10 Favorite Tools That Frontline Salespeople Nominate As Their Favorites
Grow Your Business, Not Your Inbox
In sales, every minute saved is another opportunity gained. And for busy salespeople, time is a luxury. Fortunately, a plethora of tools exist to make selling fast and efficient. The only problem is that time-pressed people may have difficulty finding the time to experiment with different technologies.
That's why my team at Tenfold has stepped in to help. I asked several of these sales experts to nominate their 10 favorite time-saving tools. So, to help readers identify apps and software that may save them hours of work each week, here are their 10 favorites.
For the longest time, LinkedIn was the easiest way to source warm introductions to leads. But, as users began accepting invitations to connect from professionals they hardly knew, the value of a LinkedIn intro became diluted. Currently, it is common to ask for an introduction on LinkedIn only to find out that your first-degree connection isn’t actually familiar with your prospect. Sadly, a second-degree connection isn’t what it used to be.
To get a high-impact intro, Patrick Hogan, our CEO, uses Conspire. Conspire is a tool that analyzes email data to identify how well your contacts know one other. It displays a "connection strength" among people in your network, and gives you access to professionals in their network who they have a warm relationship with.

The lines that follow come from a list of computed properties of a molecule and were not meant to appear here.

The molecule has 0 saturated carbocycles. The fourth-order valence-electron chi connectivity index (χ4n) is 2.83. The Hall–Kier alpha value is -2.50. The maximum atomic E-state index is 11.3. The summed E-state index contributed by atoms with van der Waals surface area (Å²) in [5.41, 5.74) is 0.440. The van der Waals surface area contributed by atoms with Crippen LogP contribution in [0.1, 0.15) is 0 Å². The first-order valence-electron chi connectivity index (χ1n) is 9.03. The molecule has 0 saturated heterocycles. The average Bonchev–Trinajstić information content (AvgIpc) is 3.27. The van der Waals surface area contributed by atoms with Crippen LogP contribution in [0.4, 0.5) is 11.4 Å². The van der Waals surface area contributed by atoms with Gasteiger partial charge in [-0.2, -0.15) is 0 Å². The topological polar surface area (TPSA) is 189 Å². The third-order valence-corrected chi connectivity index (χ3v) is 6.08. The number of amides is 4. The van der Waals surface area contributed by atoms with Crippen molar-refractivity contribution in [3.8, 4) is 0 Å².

Who else uses it: Companies such as Distil Networks, startup investors like Brad Feld and tech influencers, including Rand Fishkin, all use the service. Currently, users can connect with more than six million people through the Conspire app.
Cost: Free for all users.
Scheduling meetings is a nightmare. Often, finding a mutually agreeable time to speak with a customer is chaotic and unproductive. In fact, a 2010 survey revealed that professionals waste 4.8 hours each week on scheduling meetings.
To make booking calls and demos easier, Xand Griffin of PeopleMetrics employs Calendly, an appointment-scheduling app. Calendly syncs with your calendar to show prospects when you are available so they may choose a time that works for them.
Who else uses it: Organizations that use Calendly include Betterment, the University of Georgia and Xero.
Cost: Free for unlimited meetings with one event type. $8 per month per seat for the upgraded plan.
Most salespeople juggle hundreds of opportunities at a time and own thousands of contacts. And to keep conversations fresh and relevant, many use Boomerang, a Gmail app that allows users to schedule email sends in the future and create reminders to address incoming messages.
Aalap Shah of SoMe says he uses Boomerang to “pre-write notes, thank you notes, and other materials and schedule [emails] out one day a week. This allows me to stay in touch, be consistent in communication, and never forget to write a follow-up note.”
Who else uses it: According to Google Chrome, the company boasts 1,042,277 users for its Chrome extension.